- Reviewers expressed concern regarding the extraordinary operational complexity of the proposed clinical trials. Conducting international Phase 1 trials requires an unusual degree of coordination and it was not apparent how this would be achieved. Reviewers raised questions regarding how data collection, trial monitoring and integration of the safety results would be conducted and strongly recommended that a more detailed clinical operations plan be reviewed to enhance execution reliability. In addition, it was recommended that product safety should be handled by an experienced and independent drug safety CRO that uses a validated database for pharmacovigilance.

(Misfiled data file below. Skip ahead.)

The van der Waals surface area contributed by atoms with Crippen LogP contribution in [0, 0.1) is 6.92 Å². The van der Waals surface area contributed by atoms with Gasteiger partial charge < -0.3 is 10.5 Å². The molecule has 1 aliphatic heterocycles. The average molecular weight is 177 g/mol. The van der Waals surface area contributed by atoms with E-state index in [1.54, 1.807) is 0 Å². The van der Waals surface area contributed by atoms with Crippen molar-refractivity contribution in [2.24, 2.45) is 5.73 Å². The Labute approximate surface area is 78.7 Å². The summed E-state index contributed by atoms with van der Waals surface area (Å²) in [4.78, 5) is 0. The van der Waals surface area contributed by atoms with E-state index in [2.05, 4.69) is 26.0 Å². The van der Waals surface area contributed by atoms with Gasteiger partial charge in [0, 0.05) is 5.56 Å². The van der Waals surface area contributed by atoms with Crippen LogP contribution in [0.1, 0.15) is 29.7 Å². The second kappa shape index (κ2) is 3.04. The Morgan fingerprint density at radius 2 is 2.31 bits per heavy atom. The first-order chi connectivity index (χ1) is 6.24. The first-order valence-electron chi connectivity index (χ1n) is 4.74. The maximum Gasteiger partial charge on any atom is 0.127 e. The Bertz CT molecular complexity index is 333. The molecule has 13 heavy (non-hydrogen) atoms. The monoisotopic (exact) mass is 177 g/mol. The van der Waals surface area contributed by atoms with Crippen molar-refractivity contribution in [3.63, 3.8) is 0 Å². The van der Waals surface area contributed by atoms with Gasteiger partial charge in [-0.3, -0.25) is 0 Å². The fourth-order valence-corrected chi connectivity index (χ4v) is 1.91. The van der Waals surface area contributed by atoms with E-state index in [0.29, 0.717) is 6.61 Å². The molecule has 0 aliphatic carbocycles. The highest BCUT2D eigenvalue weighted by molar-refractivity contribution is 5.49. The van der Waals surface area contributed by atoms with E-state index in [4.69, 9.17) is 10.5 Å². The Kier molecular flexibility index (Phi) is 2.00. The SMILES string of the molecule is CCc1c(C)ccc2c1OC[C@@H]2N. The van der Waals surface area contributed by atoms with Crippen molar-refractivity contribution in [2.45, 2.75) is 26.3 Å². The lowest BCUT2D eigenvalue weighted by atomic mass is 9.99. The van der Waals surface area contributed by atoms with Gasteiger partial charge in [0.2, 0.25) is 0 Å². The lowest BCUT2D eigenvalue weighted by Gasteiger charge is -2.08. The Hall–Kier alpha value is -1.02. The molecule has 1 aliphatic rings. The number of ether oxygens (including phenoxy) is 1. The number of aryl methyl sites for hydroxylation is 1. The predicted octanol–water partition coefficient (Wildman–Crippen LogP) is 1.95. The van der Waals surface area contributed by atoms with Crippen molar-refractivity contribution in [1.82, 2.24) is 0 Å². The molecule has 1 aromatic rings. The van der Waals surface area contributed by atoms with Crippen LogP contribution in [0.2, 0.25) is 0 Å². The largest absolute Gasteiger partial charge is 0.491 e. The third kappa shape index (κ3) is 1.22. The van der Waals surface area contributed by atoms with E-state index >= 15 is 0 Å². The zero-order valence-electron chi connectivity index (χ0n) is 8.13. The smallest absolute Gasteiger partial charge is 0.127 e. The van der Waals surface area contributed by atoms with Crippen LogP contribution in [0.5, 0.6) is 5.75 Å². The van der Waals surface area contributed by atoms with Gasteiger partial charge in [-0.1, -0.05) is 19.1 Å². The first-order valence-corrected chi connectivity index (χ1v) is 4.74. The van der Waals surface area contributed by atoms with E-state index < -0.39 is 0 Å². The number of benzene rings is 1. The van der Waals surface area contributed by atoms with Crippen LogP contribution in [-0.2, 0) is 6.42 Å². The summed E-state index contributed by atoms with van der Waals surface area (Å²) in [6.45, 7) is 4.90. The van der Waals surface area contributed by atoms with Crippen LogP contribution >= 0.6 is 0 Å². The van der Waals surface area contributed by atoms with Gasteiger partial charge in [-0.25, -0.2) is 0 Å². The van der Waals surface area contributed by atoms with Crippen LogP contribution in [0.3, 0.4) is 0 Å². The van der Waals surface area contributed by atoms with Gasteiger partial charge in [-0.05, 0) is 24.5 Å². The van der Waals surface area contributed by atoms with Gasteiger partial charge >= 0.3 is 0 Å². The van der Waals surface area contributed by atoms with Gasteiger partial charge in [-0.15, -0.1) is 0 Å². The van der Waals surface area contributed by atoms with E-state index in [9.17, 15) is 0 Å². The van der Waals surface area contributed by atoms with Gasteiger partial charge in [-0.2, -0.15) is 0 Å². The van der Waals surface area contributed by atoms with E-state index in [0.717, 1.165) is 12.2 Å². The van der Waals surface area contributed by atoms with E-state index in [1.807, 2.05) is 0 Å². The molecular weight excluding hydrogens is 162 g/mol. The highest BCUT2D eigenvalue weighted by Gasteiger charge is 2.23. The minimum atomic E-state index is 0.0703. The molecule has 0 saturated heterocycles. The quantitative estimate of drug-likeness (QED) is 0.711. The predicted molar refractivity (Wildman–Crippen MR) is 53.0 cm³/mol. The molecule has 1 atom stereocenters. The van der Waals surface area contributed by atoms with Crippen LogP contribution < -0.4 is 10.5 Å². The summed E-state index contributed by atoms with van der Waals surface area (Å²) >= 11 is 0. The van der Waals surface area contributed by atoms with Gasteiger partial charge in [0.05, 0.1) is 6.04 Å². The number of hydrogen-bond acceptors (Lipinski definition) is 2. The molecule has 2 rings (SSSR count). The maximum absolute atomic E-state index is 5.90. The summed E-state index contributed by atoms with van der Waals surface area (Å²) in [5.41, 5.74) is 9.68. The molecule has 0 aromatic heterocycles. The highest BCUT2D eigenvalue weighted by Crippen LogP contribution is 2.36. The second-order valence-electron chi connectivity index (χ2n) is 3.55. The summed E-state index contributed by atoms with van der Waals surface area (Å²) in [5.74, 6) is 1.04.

- The application lacked detailed discussion about feasibility and risks for many aspects of the clinical trials including patient recruitment, scheduling of patient visits, and ensuring proper sample collection, data collection and adverse event reporting.
- The manufacturing strategy is established and capable contractors will be making the antibody.
- The enrollment projections and timelines are ambitious and optimistic.
- The Go/No Go decisions are clear and appropriate.
- The development plan to end-of-Phase 2 is very ambitious.
- Reviewers suggested that the applicant will need a broader consultation that includes CIRM to make decisions on where to focus the solid tumor trials following Phase 1. It was also recommended that the development plan would benefit from the integrated development of a predictive biomarker(s).